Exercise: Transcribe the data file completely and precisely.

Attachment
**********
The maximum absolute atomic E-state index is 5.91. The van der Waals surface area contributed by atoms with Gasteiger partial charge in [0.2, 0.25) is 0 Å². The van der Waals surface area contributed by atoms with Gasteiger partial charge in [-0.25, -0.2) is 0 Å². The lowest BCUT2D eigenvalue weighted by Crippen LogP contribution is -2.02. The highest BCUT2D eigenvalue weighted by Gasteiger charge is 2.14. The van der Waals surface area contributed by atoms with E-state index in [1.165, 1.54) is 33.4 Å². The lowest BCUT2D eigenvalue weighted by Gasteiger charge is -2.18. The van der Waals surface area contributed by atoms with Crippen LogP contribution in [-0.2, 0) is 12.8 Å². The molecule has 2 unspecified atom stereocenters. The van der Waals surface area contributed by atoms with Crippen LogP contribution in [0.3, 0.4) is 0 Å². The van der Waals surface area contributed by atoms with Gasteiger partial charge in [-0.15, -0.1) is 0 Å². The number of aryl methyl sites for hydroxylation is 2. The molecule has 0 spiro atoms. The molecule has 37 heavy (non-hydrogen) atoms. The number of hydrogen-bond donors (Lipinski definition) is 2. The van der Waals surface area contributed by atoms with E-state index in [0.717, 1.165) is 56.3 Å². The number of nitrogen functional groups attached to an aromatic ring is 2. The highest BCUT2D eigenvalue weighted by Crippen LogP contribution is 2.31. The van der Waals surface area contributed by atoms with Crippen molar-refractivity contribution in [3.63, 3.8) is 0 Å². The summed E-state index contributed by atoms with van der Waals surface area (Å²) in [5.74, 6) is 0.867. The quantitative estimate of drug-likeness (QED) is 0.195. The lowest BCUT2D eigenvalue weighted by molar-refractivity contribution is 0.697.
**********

The maximum absolute atomic E-state index is 5.91. The van der Waals surface area contributed by atoms with Gasteiger partial charge in [0.2, 0.25) is 0 Å². The van der Waals surface area contributed by atoms with Gasteiger partial charge in [-0.25, -0.2) is 0 Å². The lowest BCUT2D eigenvalue weighted by Crippen LogP contribution is -2.02. The highest BCUT2D eigenvalue weighted by Gasteiger charge is 2.14. The van der Waals surface area contributed by atoms with E-state index in [1.165, 1.54) is 33.4 Å². The lowest BCUT2D eigenvalue weighted by Gasteiger charge is -2.18. The van der Waals surface area contributed by atoms with Crippen LogP contribution in [-0.2, 0) is 12.8 Å². The molecule has 2 unspecified atom stereocenters. The van der Waals surface area contributed by atoms with Crippen LogP contribution in [0.3, 0.4) is 0 Å². The van der Waals surface area contributed by atoms with Gasteiger partial charge in [-0.15, -0.1) is 0 Å². The number of aryl methyl sites for hydroxylation is 2. The molecule has 0 spiro atoms. The molecule has 37 heavy (non-hydrogen) atoms. The number of hydrogen-bond donors (Lipinski definition) is 2. The van der Waals surface area contributed by atoms with E-state index in [0.717, 1.165) is 56.3 Å². The number of nitrogen functional groups attached to an aromatic ring is 2. The highest BCUT2D eigenvalue weighted by Crippen LogP contribution is 2.31. The van der Waals surface area contributed by atoms with Crippen molar-refractivity contribution in [3.63, 3.8) is 0 Å². The summed E-state index contributed by atoms with van der Waals surface area (Å²) in [5.74, 6) is 0.867. The quantitative estimate of drug-likeness (QED) is 0.195. The lowest BCUT2D eigenvalue weighted by molar-refractivity contribution is 0.697.